1. Smile whenever you greet your students and use sincere voice tones.
  2. Each week, take the time to invite each student individually to tell you truthfully how he/she is doing and what he/she is thinking. Listen intently without interrupting.
  3. Take a sincere interest in really knowing each of your students. Work hard to understand their fears, joys, hopes, passions, talents, and pain.
  4. Always treat your students with dignity and respect. End discussions in a manner which affirms. (Neither deny a failure when a failure has occurred nor abandon a student to failure.)
  5. Use appropriate touch appropriately: Grasp a hand, link arms, place a hand on the shoulder, hug younger children.
  6. Discover what brings each of your students joy: A time to talk, an encouraging note, a helping hand. Custom fit attempts to bring joy.
  7.  When a student's eyes "light up", catch his/her eye. Allow yourself to share the joy and reflect it back. Joy builds as glances go back and forth.
  8. Cherish each and every student, establishing through word and actions that you are authentically glad to be with him. (If tragically there should be a student whom you do not cherish, own it as a profound defect of your own heart and humbly seek help.)

As a final note, many a marriage could be spared, many a friendship deepened, and many a working alliance strengthened by the regular practice of these "joy-building" disciplines.

*Adapted from The Life Model: Living from the Heart Jesus Gave You by Friesen, Wilder et. al.

Educating for Relationship

“Education is the Science of Relations.”
                                                           -- Charlotte Mason

When we think of relationships, we usually think of those persons whose lives have touched our lives, family, friends, and co-workers. As important as these are, we must expand our vision. For acknowledged or not, we are created for a vast array of relationships – relations with nature and number, art and music, literary characters and historical persons, our culture and the culture of foreign peoples. In all of these, we find the shadow of the eternal Word of whom it is said, “All things came into being through Him and apart from Him nothing came into being.” We are made to know more, not less; to have relationship with more not less.

How tragic when we find a child’s vision narrowed rather than expanded.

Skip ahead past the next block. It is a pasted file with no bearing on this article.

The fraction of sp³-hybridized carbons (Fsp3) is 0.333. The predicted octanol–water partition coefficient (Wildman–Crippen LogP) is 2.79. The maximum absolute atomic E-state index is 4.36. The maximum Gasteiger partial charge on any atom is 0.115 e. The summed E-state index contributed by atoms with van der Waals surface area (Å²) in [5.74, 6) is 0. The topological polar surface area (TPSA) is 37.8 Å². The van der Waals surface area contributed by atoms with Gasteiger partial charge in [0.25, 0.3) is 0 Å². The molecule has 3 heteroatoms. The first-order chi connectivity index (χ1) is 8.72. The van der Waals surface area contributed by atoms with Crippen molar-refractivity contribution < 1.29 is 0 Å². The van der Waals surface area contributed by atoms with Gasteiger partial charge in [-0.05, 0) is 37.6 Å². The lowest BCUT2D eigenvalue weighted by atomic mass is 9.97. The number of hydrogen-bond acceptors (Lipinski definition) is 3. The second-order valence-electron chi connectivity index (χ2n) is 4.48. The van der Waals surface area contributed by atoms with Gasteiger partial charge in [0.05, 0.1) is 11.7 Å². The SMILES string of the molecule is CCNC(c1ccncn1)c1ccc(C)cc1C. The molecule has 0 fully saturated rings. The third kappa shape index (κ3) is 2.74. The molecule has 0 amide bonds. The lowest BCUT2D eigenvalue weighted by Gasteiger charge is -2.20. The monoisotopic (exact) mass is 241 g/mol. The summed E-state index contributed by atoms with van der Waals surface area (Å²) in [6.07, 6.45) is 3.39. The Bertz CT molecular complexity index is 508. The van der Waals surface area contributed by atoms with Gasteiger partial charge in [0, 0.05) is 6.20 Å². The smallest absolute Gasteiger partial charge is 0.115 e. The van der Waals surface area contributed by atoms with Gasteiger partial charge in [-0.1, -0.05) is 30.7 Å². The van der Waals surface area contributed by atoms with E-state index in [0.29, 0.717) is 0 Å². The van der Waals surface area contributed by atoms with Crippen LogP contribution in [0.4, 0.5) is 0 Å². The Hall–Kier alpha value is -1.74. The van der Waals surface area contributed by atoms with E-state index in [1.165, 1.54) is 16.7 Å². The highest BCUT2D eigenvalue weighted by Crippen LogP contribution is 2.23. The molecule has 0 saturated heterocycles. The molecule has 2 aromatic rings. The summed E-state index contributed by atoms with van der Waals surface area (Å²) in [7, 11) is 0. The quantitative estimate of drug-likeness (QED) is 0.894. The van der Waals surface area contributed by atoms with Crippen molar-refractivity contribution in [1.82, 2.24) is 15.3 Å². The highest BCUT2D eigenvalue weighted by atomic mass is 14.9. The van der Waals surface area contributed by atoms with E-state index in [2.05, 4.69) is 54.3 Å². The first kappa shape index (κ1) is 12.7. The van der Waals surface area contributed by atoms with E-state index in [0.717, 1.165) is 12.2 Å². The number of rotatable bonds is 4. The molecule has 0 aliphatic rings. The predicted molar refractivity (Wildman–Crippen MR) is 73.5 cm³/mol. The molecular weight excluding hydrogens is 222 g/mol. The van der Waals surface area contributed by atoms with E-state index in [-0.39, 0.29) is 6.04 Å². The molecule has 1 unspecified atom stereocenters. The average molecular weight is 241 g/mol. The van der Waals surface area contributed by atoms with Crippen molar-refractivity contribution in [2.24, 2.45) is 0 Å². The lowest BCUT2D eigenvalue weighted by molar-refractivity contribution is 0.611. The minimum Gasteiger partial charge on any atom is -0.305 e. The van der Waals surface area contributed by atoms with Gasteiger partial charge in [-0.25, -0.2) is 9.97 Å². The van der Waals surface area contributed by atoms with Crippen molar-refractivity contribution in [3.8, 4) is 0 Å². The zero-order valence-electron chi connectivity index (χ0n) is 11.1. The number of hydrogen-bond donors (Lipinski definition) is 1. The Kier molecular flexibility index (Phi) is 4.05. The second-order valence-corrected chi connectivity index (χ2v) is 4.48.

“History is boring.”

“Music is not for me.”

“I don’t like science.”

Even, “I don’t like people.”

How does the infinitely curious, confident three year old become the apathetic, skeptical eleven year old? Do we, adults, not share in the blame?

Speaking of her first grade son, a mother once told me, “My son struggles in math. In fact, our whole family does. He will never do well in math.” I thought to myself, “What a tragic belief.” I responded, “Your son has never had the opportunity to have a relationship with math. He is only six years old. This year, let’s believe in him and support him in establishing the ‘right relationship’ with math.”

This mother, herself lacking a vital relationship with mathematics, was in the process of passing on the same flawed relationship to her son. We can offer better. But, we must believe that better is possible. We must believe that, as bearers of the divine image, all children are created to know. We must be careful not to limit them because of our own fears and prejudices.

In Charlotte Mason's words:

Education considers what relations are proper to a human being, and in what ways these several relations can best be established; that a human being comes into the world with capacity for many relations; and that we, for our part, have two chief concerns––first, to put him in the way of forming these relations by presenting the right idea at the right time, and by forming the right habit upon the right idea; and, secondly, by not getting in the way and so preventing the establishment of the very relations we seek to form.

What is in the Air?

Ideas may invest as an atmosphere, rather than strike as a weapon. The idea may exist in a clear, distinct, definite form, as that of a circle in the mind of a geometrician; or it may be a mere instinct, a vague appetency towards something, . . . like the impulse which fills the young poet's eyes with tears, he knows not why: To excite this 'appetency towards something'––towards things lovely, honest, and or good report, is the earliest and most important ministry of the educator. (Charlotte Mason)

I remember a retreat I hosted almost thirty years ago – 40 high school students, a dozen college students, and my faithful parents behind the scenes, cooking and doing the dishes. On the final morning, shortly after breakfast, we began to sing. Drying his hands from the dish water, my father came out to join us. His voice still sounds in my ears, fervent and timid. (He never wanted to bring attention to himself).

           “I have decided to follow Jesus.
                        I have decided to follow Jesus.
                                    No turning back, no turning back.

           “Though none go with me still I will follow.
                        Though none go with me still I will follow.
                                   No turning back, no turning back.

            “The cross before me and the world behind me.
                        The cross before me and the world behind me.
                                   No turning back, no turning back.

An idea wrapped in a relational atmosphere. All my life, I shall carry it as one of those seeds which has shaped me.

This is not only the human condition “on retreat.” But, it is our continuous condition. We are shaped by the ideas that are seeded in us and the relational air that we breathe. And we are continuously exhaling ideas and relational air which those around us will inhale. Parent, teacher, pastor, office manager, engineer, machinist, flight attendant, temp-secretary, everyone creates a relational atmosphere and sows it with ideas. Most frequently, we do so unconsciously. The question is “What’s in the air?”